PEORIA, Ill. (WMBD) — Text messages between the parents of a 8-year-old boy who was fatally neglected will be used as evidence at the father’s trial, a judge ruled Thursday afternoon.

Peoria County Circuit Judge John Vespa denied a motion by Brandon Walker’s attorney to bar the use of those messages that prosecutors believe show Walker and Stephanie Jones knew Navin Jones was in extremely poor health.

Navin Jones was found unresponsive at his home on North Gale Avenue on March 29, 2022. He weighed 30 pounds when he was found. The room he was in was tied shut. There was urine and feces throughout the room. He had one bed, one dresser, and one toy in the room. There were marks showing alleged abuse, prosecutors have said, on his face, body, arms, and legs.

HIs parents, Walker and Stephanie Jones, both face murder charges for his death. They are alleged to have “withheld medical care and nutrition from Navin Jones,” knowing such acts created a strong probability of death or great bodily harm to the boy, according to authorities.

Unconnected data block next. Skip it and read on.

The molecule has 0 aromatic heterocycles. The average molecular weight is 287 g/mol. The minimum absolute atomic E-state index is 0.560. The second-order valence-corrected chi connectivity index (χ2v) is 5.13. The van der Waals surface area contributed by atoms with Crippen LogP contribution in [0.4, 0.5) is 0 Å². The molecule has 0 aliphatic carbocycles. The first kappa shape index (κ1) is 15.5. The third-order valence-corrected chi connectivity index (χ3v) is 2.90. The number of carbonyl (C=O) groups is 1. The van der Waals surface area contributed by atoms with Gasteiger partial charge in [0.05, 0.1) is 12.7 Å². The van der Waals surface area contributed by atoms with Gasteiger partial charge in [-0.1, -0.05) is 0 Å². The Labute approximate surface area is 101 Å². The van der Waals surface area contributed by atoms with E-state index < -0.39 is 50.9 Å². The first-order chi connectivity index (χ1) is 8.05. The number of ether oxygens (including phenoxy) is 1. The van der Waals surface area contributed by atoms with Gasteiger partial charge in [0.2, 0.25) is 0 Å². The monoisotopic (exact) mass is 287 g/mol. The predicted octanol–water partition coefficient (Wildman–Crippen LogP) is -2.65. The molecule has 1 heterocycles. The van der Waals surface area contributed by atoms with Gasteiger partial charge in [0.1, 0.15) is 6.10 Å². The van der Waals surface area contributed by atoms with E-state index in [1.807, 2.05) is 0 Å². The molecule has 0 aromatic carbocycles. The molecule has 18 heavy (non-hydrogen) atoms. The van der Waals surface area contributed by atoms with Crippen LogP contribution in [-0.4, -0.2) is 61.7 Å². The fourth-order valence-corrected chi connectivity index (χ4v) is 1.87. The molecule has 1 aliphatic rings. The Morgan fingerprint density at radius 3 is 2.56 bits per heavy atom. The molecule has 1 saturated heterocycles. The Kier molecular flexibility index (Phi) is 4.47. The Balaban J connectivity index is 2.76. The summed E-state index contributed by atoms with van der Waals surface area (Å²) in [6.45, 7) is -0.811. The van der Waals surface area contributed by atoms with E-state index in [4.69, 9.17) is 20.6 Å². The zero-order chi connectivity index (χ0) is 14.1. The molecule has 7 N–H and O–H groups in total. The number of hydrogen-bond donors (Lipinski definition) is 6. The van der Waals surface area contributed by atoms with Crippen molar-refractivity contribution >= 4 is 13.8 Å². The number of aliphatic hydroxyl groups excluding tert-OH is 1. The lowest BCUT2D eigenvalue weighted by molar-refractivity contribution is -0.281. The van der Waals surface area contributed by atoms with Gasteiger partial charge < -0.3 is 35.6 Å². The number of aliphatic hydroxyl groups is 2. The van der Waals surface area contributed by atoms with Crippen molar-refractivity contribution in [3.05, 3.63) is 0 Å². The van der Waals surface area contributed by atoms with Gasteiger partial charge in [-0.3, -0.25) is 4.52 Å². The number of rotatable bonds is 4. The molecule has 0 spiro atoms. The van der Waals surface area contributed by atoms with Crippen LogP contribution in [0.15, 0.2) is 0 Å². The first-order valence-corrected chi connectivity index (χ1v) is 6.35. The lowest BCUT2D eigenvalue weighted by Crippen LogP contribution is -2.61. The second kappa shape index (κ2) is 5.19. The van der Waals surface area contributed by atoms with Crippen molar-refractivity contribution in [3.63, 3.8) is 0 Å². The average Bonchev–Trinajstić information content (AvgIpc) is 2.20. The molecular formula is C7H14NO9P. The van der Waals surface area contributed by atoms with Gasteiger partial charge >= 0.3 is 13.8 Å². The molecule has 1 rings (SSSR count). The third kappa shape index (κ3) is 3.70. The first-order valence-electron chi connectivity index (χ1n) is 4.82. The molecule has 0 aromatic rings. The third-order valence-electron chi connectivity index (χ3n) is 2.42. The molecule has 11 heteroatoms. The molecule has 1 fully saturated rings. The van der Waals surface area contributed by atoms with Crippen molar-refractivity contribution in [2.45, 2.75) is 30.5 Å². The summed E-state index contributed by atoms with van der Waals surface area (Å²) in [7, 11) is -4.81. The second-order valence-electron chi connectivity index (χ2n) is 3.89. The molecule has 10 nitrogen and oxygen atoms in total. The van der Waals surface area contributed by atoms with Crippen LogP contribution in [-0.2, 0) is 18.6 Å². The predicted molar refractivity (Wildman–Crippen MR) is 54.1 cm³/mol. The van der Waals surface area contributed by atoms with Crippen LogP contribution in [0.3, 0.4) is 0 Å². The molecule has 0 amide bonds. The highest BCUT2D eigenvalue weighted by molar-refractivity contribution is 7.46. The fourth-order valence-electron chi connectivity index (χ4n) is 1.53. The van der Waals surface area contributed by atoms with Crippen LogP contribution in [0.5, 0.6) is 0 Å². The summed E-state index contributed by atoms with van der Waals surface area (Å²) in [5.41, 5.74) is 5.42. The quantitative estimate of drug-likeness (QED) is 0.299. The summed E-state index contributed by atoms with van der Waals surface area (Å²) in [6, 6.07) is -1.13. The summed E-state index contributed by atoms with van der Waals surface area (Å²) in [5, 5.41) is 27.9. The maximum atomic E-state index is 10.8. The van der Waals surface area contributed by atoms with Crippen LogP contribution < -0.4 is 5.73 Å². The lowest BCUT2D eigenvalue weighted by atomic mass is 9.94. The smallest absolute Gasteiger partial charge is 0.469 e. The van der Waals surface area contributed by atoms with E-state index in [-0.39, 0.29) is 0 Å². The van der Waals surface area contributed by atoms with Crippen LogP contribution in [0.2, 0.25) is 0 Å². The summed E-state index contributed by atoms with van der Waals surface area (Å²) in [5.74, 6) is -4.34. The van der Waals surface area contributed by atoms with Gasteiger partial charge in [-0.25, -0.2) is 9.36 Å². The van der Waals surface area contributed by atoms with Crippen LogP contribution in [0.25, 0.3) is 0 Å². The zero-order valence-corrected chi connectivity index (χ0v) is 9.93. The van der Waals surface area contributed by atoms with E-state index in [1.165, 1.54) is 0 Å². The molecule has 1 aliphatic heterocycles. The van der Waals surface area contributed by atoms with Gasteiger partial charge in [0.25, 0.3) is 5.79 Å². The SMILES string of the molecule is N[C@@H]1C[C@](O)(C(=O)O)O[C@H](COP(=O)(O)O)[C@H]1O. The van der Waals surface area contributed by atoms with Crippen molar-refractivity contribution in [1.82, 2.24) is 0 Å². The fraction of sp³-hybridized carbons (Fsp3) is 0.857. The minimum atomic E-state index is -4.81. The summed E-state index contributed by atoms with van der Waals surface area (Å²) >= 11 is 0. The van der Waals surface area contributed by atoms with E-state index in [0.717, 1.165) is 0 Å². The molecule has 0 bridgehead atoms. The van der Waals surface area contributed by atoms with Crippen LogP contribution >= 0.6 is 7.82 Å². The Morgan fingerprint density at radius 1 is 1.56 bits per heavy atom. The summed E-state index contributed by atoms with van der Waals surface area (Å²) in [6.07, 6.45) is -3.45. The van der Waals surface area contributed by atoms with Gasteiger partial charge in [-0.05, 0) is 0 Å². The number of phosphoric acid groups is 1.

And that’s where the text messages come in. They are from October 2021 where Walker and Jones are discussing punishment for the little boy. The messages allegedly state Walker wanted to put the boy in the basement as punishment for urinating on the wall.

Other text messages, according to a transcript of grand jury testimony provided by Morris in his motion, seem to indicate Walker knew Navin Jones was losing weight and that he probably needed medical care.

At issue was whether Peoria police officers had the legal authority to use text messages between Walker and Jones as evidence during a grand jury proceeding.

Defense attorney Gary Morris had contended that Peoria police had illegally used the messages because he believed the police had gotten a search warrant after they went to the grand jury.

But prosecutor Donna Cruz pushed back hard, saying Morris’ account was “factually incorrect.”

Morris, after hearing one witness, a Peoria police detective, backed off the motion and didn’t opt to argue his point further. It appears that police obtained two warrants, one before the grand jury met and one after, based upon the officer’s statements.

The case will return to court on Monday where Vespa will review all subpoena issues which have plagued the case in the past few months. Walker will go to trial on Dec. 11, and the judge made it clear again that he didn’t want to move off that day.

If convicted, Walker faces a possible life sentence. Stephanie Jones is set for trial early next year.